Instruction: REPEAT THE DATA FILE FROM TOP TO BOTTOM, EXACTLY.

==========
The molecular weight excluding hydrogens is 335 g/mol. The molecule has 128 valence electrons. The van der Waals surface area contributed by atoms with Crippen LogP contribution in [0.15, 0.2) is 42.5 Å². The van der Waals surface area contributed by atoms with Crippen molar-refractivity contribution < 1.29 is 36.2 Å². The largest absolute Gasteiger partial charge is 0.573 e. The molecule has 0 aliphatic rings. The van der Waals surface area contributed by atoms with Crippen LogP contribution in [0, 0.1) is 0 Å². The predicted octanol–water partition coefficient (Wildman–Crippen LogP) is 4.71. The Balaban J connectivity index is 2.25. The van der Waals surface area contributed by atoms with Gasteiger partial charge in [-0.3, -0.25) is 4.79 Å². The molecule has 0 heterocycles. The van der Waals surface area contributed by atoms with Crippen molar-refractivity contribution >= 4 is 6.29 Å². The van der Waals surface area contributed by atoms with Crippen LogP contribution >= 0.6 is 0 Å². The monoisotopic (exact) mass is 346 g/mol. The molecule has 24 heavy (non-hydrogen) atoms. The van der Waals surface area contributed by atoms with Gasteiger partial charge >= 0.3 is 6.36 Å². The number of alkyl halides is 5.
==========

The molecular weight excluding hydrogens is 335 g/mol. The molecule has 128 valence electrons. The van der Waals surface area contributed by atoms with Crippen LogP contribution in [0.15, 0.2) is 42.5 Å². The van der Waals surface area contributed by atoms with Crippen molar-refractivity contribution < 1.29 is 36.2 Å². The largest absolute Gasteiger partial charge is 0.573 e. The molecule has 0 aliphatic rings. The van der Waals surface area contributed by atoms with Crippen LogP contribution in [0, 0.1) is 0 Å². The predicted octanol–water partition coefficient (Wildman–Crippen LogP) is 4.71. The Balaban J connectivity index is 2.25. The van der Waals surface area contributed by atoms with Gasteiger partial charge in [-0.3, -0.25) is 4.79 Å². The molecule has 0 heterocycles. The van der Waals surface area contributed by atoms with Crippen molar-refractivity contribution >= 4 is 6.29 Å². The van der Waals surface area contributed by atoms with Crippen LogP contribution >= 0.6 is 0 Å². The monoisotopic (exact) mass is 346 g/mol. The molecule has 24 heavy (non-hydrogen) atoms. The van der Waals surface area contributed by atoms with Gasteiger partial charge >= 0.3 is 6.36 Å². The number of alkyl halides is 5.